Bangladesh expects to share the Teesta waters on a 50-50 basis during the lean period. An interim agreement on sharing the river waters for 15 years is likely to be signed during the visit of the Indian Prime Minister, Dr Manmohan Singh, on 6-7 September. The water resources minister, Ramesh Chandra Sen, said this on Friday. The Indian water resources minister, Pawan Bansal, will reach Dhaka on September 6 to attend the Joint River Commission (JRC) meeting to be held on the same day.
The secretary-level meeting of the JRC will be held on September 5, he said. “We are not getting enough water during the lean period for irrigation, but receive enough during the rainy season. During the past few years we have had only 5-7 cusecs of water in the Teesta in the lean period. After signing the agreement on the Teesta, we hope to get enough water during the dry season,” he added.
Sharing the waters of other common rivers – Dharla, Dudhkumar, Manu, Khowai, Gumti and Muhuri – between Bangladesh and India has also been finalised, the minister said. Bangladesh has agreed to give 50 cusecs of water from the Feni river to India for drinking water supply, Sen said. The main objective of the agreement on the Teesta aims at ensuring irrigation during the lean period by sharing its flow and stopping flooding in its basin, the minister added.
The multi-purpose Teesta barrage was constructed in 1981 for irrigation purpose, but Bangladesh could not use it fully owing to lack of flow in the river, Sen said, adding that, “the long outstanding problem in this regard would be resolved after signing the deal during the visit of Dr Singh.”
The minister further said the JRC meet will discuss every aspect of the agreement to iron out long standing problems between the two countries.
Bangladesh has only the Teesta barrage at Dalia in Lalmonirhat, while India has a barrage on the Teesta at Gazaldoba in Jalpaiguri, the Mahananda barrage at Fulbari and the Dahuk barrage at Chopra.
Sources in the water resources ministry said the water of the Teesta would be shared by measuring the amount of flow at the Gazaldoba point across the Bangladesh border. According to New Delhi’s proposal, India will retain 52 per cent, while Bangladesh will get 48 per cent of the water, sources in the water resource ministry said. The 15-year interim agreement will be signed on a 52-48 basis, but a long-term deal will be signed after observing the flow of water later, the Indian proposal added.
Bangladesh has already made an arrangement to share 75 per cent of the Teesta’s waters – about 5,400 million cubic metres. Under an agreement of 1983, India uses 39 per cent of the river waters, while Bangladesh gets 36 per cent. It’s the remaining 25 per cent that is the bone of contention. The issue gets complicated because groundwater mixes with the river water along its 90 km stretch from the Gajaldoba barrage in India to Bangladesh, making it difficult to measure the quantity of water, said a recent report.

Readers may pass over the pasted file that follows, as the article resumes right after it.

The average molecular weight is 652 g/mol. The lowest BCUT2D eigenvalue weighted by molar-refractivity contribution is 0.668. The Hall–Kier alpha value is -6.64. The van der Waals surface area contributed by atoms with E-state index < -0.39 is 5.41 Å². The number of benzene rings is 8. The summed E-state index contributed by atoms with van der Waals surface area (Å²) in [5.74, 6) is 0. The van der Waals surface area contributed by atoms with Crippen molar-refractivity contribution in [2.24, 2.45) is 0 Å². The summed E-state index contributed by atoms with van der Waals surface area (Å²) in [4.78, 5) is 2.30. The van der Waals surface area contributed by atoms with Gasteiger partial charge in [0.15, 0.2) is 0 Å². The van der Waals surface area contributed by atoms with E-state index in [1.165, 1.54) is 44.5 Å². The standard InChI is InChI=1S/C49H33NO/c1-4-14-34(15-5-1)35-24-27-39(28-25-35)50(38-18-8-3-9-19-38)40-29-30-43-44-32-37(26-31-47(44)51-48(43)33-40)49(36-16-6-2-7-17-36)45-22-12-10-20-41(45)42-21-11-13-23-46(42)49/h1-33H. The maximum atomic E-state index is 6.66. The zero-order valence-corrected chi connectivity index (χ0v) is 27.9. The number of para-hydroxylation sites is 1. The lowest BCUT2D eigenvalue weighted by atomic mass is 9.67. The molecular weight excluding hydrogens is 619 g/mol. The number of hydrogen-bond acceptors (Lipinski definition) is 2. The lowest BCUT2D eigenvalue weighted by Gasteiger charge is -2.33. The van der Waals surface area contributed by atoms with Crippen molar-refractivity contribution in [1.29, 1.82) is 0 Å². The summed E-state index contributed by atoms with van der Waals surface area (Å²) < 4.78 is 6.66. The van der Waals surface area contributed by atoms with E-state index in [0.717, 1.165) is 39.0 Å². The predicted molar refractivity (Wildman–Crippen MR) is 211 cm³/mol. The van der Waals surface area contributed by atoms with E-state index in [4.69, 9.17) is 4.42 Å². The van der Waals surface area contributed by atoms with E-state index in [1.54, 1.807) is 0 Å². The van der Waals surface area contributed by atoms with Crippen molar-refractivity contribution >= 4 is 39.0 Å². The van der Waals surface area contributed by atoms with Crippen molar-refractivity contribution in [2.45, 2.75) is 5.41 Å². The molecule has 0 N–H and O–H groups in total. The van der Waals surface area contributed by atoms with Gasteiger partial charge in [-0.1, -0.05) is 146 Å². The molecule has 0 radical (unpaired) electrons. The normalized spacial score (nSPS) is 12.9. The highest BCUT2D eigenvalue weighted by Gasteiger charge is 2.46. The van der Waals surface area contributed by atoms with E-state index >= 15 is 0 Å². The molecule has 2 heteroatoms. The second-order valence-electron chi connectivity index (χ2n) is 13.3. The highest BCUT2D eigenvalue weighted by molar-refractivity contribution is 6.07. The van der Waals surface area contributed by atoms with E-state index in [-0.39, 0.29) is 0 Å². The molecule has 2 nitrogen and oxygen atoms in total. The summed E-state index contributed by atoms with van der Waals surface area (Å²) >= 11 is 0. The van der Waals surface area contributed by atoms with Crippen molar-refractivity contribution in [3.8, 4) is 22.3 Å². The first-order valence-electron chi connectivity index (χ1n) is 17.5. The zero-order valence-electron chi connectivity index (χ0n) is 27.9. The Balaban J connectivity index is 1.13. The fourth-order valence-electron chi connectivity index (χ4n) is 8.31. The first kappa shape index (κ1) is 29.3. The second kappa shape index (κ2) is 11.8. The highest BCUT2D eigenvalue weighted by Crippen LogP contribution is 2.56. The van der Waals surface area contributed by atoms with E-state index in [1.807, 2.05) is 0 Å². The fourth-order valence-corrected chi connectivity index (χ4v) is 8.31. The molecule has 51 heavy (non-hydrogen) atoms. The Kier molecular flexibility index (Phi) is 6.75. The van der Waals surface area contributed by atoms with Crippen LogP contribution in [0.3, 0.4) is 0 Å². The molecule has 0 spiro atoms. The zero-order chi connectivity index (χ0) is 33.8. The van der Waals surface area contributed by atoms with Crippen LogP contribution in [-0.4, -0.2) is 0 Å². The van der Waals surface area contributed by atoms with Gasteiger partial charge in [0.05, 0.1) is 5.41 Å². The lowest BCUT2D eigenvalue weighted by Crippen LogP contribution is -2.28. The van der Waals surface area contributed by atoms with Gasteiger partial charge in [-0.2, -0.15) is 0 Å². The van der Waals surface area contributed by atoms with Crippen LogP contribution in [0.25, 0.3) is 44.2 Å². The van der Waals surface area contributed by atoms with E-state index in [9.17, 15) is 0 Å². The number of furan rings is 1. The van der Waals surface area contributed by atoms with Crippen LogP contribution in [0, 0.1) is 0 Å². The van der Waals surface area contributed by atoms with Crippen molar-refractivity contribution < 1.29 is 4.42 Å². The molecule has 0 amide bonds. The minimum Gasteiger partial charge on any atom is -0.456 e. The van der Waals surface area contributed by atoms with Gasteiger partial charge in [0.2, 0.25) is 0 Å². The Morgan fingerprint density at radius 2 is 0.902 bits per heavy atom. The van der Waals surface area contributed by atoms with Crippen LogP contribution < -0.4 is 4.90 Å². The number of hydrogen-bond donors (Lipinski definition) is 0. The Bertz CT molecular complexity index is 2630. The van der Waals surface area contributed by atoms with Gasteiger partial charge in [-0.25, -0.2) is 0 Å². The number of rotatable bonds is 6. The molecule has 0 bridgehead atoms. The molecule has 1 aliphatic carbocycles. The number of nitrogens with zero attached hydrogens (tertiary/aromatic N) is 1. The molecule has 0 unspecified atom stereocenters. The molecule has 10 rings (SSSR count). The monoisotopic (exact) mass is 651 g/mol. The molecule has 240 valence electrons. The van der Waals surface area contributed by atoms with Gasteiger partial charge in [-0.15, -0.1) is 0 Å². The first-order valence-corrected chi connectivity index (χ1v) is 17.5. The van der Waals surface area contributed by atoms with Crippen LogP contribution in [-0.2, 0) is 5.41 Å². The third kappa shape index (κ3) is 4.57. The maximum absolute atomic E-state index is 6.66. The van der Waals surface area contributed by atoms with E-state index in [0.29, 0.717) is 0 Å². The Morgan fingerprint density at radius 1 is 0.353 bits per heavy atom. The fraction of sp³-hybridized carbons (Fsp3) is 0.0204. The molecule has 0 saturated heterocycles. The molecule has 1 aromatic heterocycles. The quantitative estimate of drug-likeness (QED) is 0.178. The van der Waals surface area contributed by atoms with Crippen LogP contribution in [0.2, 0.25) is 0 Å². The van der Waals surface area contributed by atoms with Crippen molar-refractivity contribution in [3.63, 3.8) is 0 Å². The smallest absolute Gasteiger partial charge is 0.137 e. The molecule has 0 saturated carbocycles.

“We have to know exactly how much water flows into the Teesta, how much water is regenerated from the ground water resources and how we can equitably divide 25 per cent of the remaining water between the countries,” Bansal said while talking to the media in Delhi recently.
“We have our own ideas, they have theirs. Bangladesh is not talking about regenerated water, which they get from the Teesta, whereas we are considering that,” said Bansal, adding that the two sides are looking at setting up a joint observation commission to collect the precise data. “I am very hopeful that this time we will be able to clinch the agreement,” said Bansal.
“There is a lot of understanding between the two countries.” Originating from the So Lomo Lake in Sikkim up in the Himalayas, the Teesta enters Bangladesh through Jalpaiguri and joins the mighty Brahmaputra after flowing 124 km inside Bangladesh. Talks between the water resources secretaries of the two countries, held on January 10, led to a framework for an interim agreement between the countries on sharing of the Teesta waters for 15 years.
The meeting managed to remove the long-standing misunderstanding over sharing the waters after successful talks in the capital.
The Indian water resources secretary, Dhruv Vijai Singh, led a six-member delegation and Bangladesh’s water resources secretary, Shaikh Wahid-uz-Zaman, led an 11-member team at the meeting.